1. Biochemistry and Chemical Biology
  2. Chromosomes and Gene Expression
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Rad52-Rad51 association is essential to protect Rad51 filaments against Srs2, but facultative for filament formation

  1. Emilie Ma
  2. Pauline Dupaigne
  3. Laurent Maloisel
  4. Raphaël Guerois
  5. Eric Le Cam
  6. Eric Coïc  Is a corresponding author
  1. CEA, France
  2. Université Paris-Saclay, France
  3. Institut Gustave Roussy, CNRS UMR 8126, France
  4. Université Paris-Sud, France
Research Article
Cite this article as: eLife 2018;7:e32744 doi: 10.7554/eLife.32744
6 figures, 1 table and 2 additional files

Figures

Figure 1 with 2 supplements
Mutations in the Rad51-binding domain of Rad52 suppress MMS and γ-ray sensitivity of Srs2-deficient cells.

(A) Primary structure of Rad52. The conserved N-terminus as well as the RPA and the Rad51 binding domains (BD) are shown. (B) The mutations selected from random and directed mutagenesis are indicated on the alignment of the region 350-389aa of S. cerevisiae Rad52 with that of Rad52 orthologs in 12 fungal species. The amino acid colors refer to the chemical character of the residues. The rad52-P381S and rad52-Y376A mutations are underlined. (C) Serial 10-fold dilutions of haploid strains with the indicated genotypes were spotted onto rich media (YPD) containing different MMS concentrations. The data presented are a selection from those in Figure 1—figure supplement 1. (D,E,F) Survival curves of haploid cells exposed to γ-ray. rad52-YEKF∆ cells were from two different genetic backgrounds: FF18733 (FF) and W303. Data are presented as the mean ± SEM of at least three independent experiments.

https://doi.org/10.7554/eLife.32744.002
Figure 1—source data 1

Survival (%) of haploid cells exposed to γ-ray for Figure 1D,E and F.

https://doi.org/10.7554/eLife.32744.005
Figure 1—figure supplement 1
Mutations in the Rad51-binding domain of Rad52 suppress MMS and γ-ray sensitivity of Srs2-deficient cells.

(A,B,C) Serial 10-fold dilutions of haploid strains that were isolated by random mutation screening (green) or that harbor Rad52 mutations created by directed mutagenesis (red). The tested strains are derivative of rad52Δ or rad52Δ srs2Δ null mutants transformed with empty Ycplac111 centromeric plasmid or with wild type or mutated versions of RAD52. (D,E) Survival curves of haploid cells bearing mutations from our collection. Cells were in the log phase of growth when exposed to γ-rays. Data are presented as the mean ± SEM of at least three independent experiments. The rad52-A371T, rad52-S374A and rad52-S387A mutations cannot restore MMS resistance in Srs2-deficient cells, but they can reduce γ-ray sensitivity of Srs2-deficient cells. This difference could be explained by the constant formation of lesions in cells growing in MMS-containing plates, while exposure to γ-rays for a limited period of time creates only a definite number of lesions.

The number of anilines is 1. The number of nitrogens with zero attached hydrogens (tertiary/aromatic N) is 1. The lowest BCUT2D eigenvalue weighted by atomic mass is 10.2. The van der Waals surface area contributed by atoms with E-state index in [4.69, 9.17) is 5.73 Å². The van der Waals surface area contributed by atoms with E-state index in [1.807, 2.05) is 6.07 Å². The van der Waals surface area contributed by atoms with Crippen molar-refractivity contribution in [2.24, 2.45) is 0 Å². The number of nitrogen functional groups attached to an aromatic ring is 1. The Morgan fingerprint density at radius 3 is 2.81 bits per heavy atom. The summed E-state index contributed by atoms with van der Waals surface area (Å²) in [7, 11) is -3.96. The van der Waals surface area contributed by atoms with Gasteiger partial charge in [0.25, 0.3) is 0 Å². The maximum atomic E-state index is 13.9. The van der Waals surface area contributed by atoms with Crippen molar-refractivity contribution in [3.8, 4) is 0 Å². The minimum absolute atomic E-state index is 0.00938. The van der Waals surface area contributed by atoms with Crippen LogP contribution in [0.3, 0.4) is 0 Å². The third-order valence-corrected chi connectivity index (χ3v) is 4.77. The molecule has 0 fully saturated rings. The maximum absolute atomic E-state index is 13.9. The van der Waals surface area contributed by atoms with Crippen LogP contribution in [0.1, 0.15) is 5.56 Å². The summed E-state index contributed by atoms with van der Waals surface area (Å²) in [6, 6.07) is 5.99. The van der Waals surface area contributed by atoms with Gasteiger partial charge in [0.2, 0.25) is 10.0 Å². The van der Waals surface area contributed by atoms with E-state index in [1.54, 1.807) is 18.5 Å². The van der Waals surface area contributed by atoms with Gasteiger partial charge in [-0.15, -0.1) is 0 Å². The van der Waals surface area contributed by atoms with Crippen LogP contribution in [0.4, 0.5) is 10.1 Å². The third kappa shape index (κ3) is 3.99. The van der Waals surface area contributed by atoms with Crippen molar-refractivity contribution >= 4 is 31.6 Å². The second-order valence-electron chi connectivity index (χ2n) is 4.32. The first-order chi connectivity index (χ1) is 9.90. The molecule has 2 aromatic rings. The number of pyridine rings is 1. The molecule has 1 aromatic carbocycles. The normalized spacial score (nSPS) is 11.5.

https://doi.org/10.7554/eLife.32744.003
Figure 1—figure supplement 2
The rad52-Y376A, but not the rad52-P381S mutation suppresses the effect of mutations that are synthetically lethal with srs2Δ.

(A) Tetrad analysis of crosses between haploid rad52-P381S srs2Δ strains and haploid mutants that are synthetically lethal with srs2Δ. White diamonds indicate synthetic lethal combinations with or without rad52-P381S. This mutation does not affect the interaction between Rad52 and Rad51 enough to suppress the synthetic lethality. (B) Same crosses as in (A) but with rad52-Y376A. Double mutant spores, which do not contain rad52-Y376A, are indicated by white squares. The white circles mark viable triple mutants.

https://doi.org/10.7554/eLife.32744.004
Measurement of Rad52-Rad51 interaction in cells that express various Rad52-FLAG mutants.

(A) Rad51 immunoprecipitation from cells that express different Rad52-FLAG mutants. The anti-Dps1 antibody was used as loading control. The signals corresponding to immunoprecipitated Rad52 mutants (Blot: αFLAG) were quantified relatively to the signal for WT Rad52, corrected to the quantity of Rad52 in each extracts (Extracts: αFLAG) and to the Dps1 signal (αDps1). Data are presented as the mean ± SEM (n = 3). Fisher’s exact test, n.s. p>0.05, *p<0.05, **p<0.01, ***p<0.001. (B) Purification of recombinant Rad52-FLAG, Rad52-P381S-FLAG and Rad52-Y376A-FLAG. (C) Pull-down experiments using Rad52-FLAG WT or Y376A fusion protein in the presence of different salt concentrations.

https://doi.org/10.7554/eLife.32744.006
Figure 2—source data 1

Relative IP (%) and Two-tailed p values, unpaired T test for Figure 2A.

https://doi.org/10.7554/eLife.32744.007
Effect of the rad52-P381S and rad52-Y376A alleles on HR.

(A) Recombination system allowing the formation of a WT ARG4 allele by gene conversion of the arg4-RV or arg4-Bg heteroalleles in diploid cells. (B, C) Survival curves (black) and heteroallelic HR frequencies (red) for the indicated homozygous diploid cells exposed to γ-rays. Data are presented as the mean ± SEM of at least three independent experiments. (D) HO-induced gene conversion between MAT ectopic copies. Cell viability after DSB formation is shown as the mean ± SEM of at least three independent experiments. Fisher’s exact test, n.s. p>0.05, *p<0.05.

https://doi.org/10.7554/eLife.32744.008
Figure 4 with 1 supplement